As a versatile project manager and HR content writer, Michelle develops successful organizational development programs and shares insights with the world at large to facilitate healthy workplace cultures of diversity, inclusivity, and advancement. She has written about manager development, remote work, project & time management, employee well-being, and other relevant topics to help people excel in the modern workplace.
Pub: November 20 2020
Upd: May 17 2022
Did you know that 75% of job-seekers consider an employer’s brand before applying for a job? With Glassdoor, social media, and other company review sites, it’s become effortless for employees to share feedback about their experience working for a company - and it’s something that weighs heavily in many candidate’s application processes.
Table of Contents:
- How L&D Opportunities are Linked to Employer Brand
- How can you use L&D to build your company’s brand?
How L&D Opportunities are Linked to Employer Brand
When thinking about your personal experience at your company, what’s the first thing that comes to mind? This employer brand is your company’s first impression - it tells people what they can expect once they sign a contract saying they will contribute to your workforce. This is a crucial piece of information since the #1 obstacle candidates experience when searching for a job is not knowing what it is like to work at that organization.
Strong employee brands attract and retain top talent by showing those employees that their work is valued. And what’s the best way to reward strong work? A substantial compensation and benefits package, maybe - but top performers are always hungry to improve. By satisfying their hunger for growth with development opportunities, mentorship, and coaching, therefore fulfilling those needs, you’ll never have a shortage of people knocking down your door to join your team. A good corporate learning strategy becomes a critical part of the company and HR strategy.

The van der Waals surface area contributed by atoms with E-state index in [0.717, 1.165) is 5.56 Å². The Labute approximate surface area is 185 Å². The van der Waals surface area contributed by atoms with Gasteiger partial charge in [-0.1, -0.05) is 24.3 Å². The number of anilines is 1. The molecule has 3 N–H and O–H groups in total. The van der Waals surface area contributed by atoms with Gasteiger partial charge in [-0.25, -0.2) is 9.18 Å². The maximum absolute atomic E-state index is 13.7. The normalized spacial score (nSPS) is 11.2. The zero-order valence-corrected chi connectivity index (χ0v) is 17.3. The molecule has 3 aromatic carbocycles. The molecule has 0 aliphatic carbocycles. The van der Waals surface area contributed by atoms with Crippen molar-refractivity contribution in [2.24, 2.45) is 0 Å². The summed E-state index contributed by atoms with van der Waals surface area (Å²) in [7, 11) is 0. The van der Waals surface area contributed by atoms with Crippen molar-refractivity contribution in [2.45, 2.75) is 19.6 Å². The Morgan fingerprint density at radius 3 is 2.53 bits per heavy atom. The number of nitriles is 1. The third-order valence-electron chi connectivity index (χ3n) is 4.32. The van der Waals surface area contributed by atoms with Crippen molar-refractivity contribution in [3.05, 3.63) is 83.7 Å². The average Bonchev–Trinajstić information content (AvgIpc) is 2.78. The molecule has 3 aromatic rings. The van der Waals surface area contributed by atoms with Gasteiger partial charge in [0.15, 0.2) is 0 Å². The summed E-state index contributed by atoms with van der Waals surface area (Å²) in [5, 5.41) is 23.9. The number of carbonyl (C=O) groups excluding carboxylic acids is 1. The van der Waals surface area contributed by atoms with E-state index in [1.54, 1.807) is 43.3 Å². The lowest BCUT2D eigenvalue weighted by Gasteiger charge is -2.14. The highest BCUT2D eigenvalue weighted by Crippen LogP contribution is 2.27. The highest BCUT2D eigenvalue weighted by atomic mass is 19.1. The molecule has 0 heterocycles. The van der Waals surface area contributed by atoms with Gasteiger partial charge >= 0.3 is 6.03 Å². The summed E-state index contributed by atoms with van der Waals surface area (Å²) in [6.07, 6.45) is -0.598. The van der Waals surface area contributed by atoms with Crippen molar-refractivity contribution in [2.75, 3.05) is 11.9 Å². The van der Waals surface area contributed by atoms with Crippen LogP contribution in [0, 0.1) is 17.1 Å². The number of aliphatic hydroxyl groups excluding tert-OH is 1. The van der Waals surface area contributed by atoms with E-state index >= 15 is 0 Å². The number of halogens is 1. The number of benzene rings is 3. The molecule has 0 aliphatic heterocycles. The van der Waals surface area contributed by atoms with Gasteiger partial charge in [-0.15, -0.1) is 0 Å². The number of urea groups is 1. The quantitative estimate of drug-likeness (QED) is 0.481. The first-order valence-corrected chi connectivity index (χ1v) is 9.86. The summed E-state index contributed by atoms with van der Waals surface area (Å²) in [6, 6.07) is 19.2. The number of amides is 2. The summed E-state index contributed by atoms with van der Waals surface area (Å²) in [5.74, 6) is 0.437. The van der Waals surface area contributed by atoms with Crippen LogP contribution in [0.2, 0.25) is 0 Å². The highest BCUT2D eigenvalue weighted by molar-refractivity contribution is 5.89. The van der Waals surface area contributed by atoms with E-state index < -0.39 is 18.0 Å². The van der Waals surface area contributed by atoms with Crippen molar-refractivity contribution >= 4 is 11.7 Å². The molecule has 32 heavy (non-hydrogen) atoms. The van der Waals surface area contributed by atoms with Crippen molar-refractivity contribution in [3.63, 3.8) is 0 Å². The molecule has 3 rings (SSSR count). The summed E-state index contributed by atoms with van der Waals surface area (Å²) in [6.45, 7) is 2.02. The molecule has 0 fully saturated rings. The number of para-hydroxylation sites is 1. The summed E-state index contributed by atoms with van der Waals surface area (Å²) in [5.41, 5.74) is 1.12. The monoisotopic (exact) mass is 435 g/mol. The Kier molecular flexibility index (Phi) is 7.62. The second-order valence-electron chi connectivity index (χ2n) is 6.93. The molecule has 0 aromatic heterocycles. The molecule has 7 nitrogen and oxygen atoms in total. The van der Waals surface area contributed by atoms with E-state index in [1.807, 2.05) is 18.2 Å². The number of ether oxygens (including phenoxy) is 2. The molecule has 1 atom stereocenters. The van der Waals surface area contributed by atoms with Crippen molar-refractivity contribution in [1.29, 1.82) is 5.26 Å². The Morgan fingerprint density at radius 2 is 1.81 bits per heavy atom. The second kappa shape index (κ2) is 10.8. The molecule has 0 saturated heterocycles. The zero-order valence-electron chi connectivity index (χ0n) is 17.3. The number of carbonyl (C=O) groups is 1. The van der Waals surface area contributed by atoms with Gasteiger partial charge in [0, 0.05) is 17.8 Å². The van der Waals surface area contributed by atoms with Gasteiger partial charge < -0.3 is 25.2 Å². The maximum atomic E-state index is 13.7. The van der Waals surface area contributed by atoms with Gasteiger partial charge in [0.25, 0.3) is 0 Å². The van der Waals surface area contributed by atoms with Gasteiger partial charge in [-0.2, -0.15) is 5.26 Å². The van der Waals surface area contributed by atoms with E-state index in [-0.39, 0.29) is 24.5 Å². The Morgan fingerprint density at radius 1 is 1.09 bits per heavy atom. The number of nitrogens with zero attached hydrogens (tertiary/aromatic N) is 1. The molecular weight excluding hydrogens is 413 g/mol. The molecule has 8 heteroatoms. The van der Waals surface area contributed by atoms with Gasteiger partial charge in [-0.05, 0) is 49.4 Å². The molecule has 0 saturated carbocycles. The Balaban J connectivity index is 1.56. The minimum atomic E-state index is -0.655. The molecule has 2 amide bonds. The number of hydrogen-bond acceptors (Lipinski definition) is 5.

According to a recent LinkedIn study, the following metrics are most often used to assess the quality of an employer’s brand: retention, quality of hire, cost of hire, and # of applicants for the position. High employee retention is a strong indicator of a powerful employee brand. When you have disengaged employees looking elsewhere to fulfill their need to grow, it costs the company in recruiting time and productivity. Additionally, 72% of employers agree that employer brand has a significant impact on hiring.
Another study from HBR analyzed the driving forces of retention and engagement. Not surprisingly, growth opportunities, a positive work culture, and fair compensation were at the top of the list. When top performers leave a company, the most common reason is, “I just didn’t see the right opportunities here.” This impacts operational strategy in several ways - lost talent, lost productivity, and potentially lost recruitment opportunities. When you think about your employer brand, how does learning & development impact it?